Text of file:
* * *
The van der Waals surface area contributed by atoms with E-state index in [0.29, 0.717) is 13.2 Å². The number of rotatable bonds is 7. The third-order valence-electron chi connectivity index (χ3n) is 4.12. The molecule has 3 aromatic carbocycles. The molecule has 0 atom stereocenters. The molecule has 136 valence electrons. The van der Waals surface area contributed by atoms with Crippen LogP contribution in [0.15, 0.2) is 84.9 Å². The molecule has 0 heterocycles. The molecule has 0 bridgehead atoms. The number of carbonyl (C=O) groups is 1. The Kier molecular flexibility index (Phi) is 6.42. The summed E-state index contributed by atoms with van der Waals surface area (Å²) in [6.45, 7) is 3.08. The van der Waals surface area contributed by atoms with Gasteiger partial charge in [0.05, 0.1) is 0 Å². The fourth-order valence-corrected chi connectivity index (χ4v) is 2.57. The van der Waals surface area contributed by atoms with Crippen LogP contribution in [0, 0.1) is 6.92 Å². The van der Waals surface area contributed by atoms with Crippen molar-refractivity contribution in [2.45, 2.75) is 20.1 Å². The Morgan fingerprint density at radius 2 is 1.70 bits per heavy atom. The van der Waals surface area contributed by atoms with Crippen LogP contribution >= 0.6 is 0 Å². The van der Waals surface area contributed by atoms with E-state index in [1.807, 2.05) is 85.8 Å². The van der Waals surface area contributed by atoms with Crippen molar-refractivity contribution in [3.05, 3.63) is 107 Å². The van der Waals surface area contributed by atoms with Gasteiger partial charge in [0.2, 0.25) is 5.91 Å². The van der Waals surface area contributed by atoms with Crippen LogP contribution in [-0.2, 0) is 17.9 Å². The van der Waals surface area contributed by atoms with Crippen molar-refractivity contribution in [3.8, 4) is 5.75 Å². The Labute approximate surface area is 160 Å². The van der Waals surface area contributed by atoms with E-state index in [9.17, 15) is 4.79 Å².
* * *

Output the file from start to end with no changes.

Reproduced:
The van der Waals surface area contributed by atoms with E-state index in [0.29, 0.717) is 13.2 Å². The number of rotatable bonds is 7. The third-order valence-electron chi connectivity index (χ3n) is 4.12. The molecule has 3 aromatic carbocycles. The molecule has 0 atom stereocenters. The molecule has 136 valence electrons. The van der Waals surface area contributed by atoms with Crippen LogP contribution in [0.15, 0.2) is 84.9 Å². The molecule has 0 heterocycles. The molecule has 0 bridgehead atoms. The number of carbonyl (C=O) groups is 1. The Kier molecular flexibility index (Phi) is 6.42. The summed E-state index contributed by atoms with van der Waals surface area (Å²) in [6.45, 7) is 3.08. The van der Waals surface area contributed by atoms with Gasteiger partial charge in [0.05, 0.1) is 0 Å². The fourth-order valence-corrected chi connectivity index (χ4v) is 2.57. The van der Waals surface area contributed by atoms with Crippen LogP contribution in [0, 0.1) is 6.92 Å². The van der Waals surface area contributed by atoms with Crippen molar-refractivity contribution in [2.45, 2.75) is 20.1 Å². The Morgan fingerprint density at radius 2 is 1.70 bits per heavy atom. The van der Waals surface area contributed by atoms with Crippen LogP contribution >= 0.6 is 0 Å². The van der Waals surface area contributed by atoms with E-state index in [1.807, 2.05) is 85.8 Å². The van der Waals surface area contributed by atoms with Crippen molar-refractivity contribution in [3.05, 3.63) is 107 Å². The van der Waals surface area contributed by atoms with Gasteiger partial charge in [0.2, 0.25) is 5.91 Å². The van der Waals surface area contributed by atoms with Crippen LogP contribution in [-0.2, 0) is 17.9 Å². The van der Waals surface area contributed by atoms with Crippen molar-refractivity contribution in [3.8, 4) is 5.75 Å². The Labute approximate surface area is 160 Å². The van der Waals surface area contributed by atoms with E-state index in [9.17, 15) is 4.79 Å².